TYPOLOGY AND CHARACTERISTICS OF SEXUAL MINORITIES IN UGANDA FOLLOWED FROM JUNE 2009- JULY 2011 AND COMPARING SIMILAR EXPERIENCES IN KENYA AND TANZANIA


THOMAS M. (CEO, MARPS IN UGANDA ORGANISATION)

BACKGROUND:
Same sex attraction, orientation, relations, sexual attraction, practices and organisation are a new frontier for HIV/Human rights programming. The objective of this presentation is to establish whether gay, same-sex sexual behaviour, men-who-have-sex-with-men (msm), women-who-have-sex-women (wsw) lesbian, homosexual, transgender (tg) and bisexual persons have programmable issues. All these for the sake of capture for this paper are reduced into the term ‘gay’. A comparison is made from Kenya and Tanzania for wider perspective.

METHODOLOGY:
Meeting with key leaders of groups/organisations during a travel by road from Uganda, Kenya and Tanzania, using the telephone to conduct short interviews on self and risk perception, using e-mail to share developmental stories, cross sectional probe and attending 52 social events in Uganda organised by 52 groups under the umbrella of MARPS in Uganda Organisation

FINDINGS:
Criminalisation in all 3 countries impacts on self determination and same sex behaviour, religious anti-gay/hate campaigns fuel stigma and discrimination, ambivalent reception of intentions of perceived gay friendly spaces is common, health service provision is demanded and Kenya is leading in inclusion of gay community in all its programmes followed by Tanzania, Uganda has a foremost advocacy for self determination however funding for grass-root programmes is so sporadic as to have any significant impact. Uganda however, has many groups that are on self-help basis using community contribution in form of rented safe spaces to service providers giving services without pay/salary.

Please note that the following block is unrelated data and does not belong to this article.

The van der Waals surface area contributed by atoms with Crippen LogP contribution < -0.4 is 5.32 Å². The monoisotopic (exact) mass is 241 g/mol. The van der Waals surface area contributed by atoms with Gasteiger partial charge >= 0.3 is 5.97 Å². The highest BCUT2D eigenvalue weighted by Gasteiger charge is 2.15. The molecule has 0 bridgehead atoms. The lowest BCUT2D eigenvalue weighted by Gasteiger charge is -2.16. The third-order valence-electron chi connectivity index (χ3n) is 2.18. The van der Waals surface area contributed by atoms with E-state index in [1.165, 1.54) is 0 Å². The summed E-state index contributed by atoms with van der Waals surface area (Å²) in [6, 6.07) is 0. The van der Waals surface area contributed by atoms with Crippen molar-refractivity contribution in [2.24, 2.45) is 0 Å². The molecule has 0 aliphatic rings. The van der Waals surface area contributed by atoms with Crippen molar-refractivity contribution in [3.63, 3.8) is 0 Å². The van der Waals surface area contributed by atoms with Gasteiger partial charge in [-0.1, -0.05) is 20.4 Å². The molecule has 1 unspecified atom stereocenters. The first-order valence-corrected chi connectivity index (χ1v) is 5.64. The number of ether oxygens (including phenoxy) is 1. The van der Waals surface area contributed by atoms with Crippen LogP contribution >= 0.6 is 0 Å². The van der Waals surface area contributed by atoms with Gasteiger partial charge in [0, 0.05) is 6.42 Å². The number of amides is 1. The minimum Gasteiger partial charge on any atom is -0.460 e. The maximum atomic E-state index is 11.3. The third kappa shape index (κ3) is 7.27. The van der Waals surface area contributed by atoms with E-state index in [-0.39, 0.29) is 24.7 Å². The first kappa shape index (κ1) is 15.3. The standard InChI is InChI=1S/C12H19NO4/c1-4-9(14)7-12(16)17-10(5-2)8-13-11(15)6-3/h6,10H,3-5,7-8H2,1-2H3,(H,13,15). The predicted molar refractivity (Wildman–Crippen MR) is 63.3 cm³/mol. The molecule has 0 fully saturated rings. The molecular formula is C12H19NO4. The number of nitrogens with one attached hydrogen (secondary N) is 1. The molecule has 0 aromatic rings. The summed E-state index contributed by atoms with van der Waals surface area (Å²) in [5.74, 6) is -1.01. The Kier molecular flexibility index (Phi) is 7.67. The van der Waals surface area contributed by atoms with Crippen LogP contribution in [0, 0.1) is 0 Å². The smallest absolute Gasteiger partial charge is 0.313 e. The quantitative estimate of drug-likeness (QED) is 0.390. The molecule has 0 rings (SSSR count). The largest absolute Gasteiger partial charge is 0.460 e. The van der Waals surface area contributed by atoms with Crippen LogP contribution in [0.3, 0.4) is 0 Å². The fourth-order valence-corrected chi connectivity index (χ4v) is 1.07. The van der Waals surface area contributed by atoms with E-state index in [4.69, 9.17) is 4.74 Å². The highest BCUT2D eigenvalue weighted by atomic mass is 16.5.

LESSONS LEARNT:
Genuine allies and some fake organisations claiming allegiance for financial or selfish gains exist, community integration is influenced by skills, issues of health care, empowerment (especially economical), legal/rights and psychosocial services’ issues abound. Same sex sexuality landscape has unique characteristics in form of: organisation, lived experiences for example in Kisumu where there is increasing tolerance and planned action to engage security operatives in punishing hate crimes, in Nairobi the media has been keenly engaged to reduce stigma, in Dar-es-salaam organisation around visibility has provided for plans to include sexual minorities in urban administration plans, in Uganda organisation around anti-homosexuality Bill and anti-discrimination campaigns is a thrust for self determination. The internet based gay social networks are a newer frontier for affirming same sex sexuality however, proficiency in English language and computer literacy are a hindrance. Squalid living with exposure to mosquito bites is common. There is a general tendency of living outside their means.

CONCLUSION:

Prejudices and mis-conceptions against same sex behaviour hinders positive self determination efforts.

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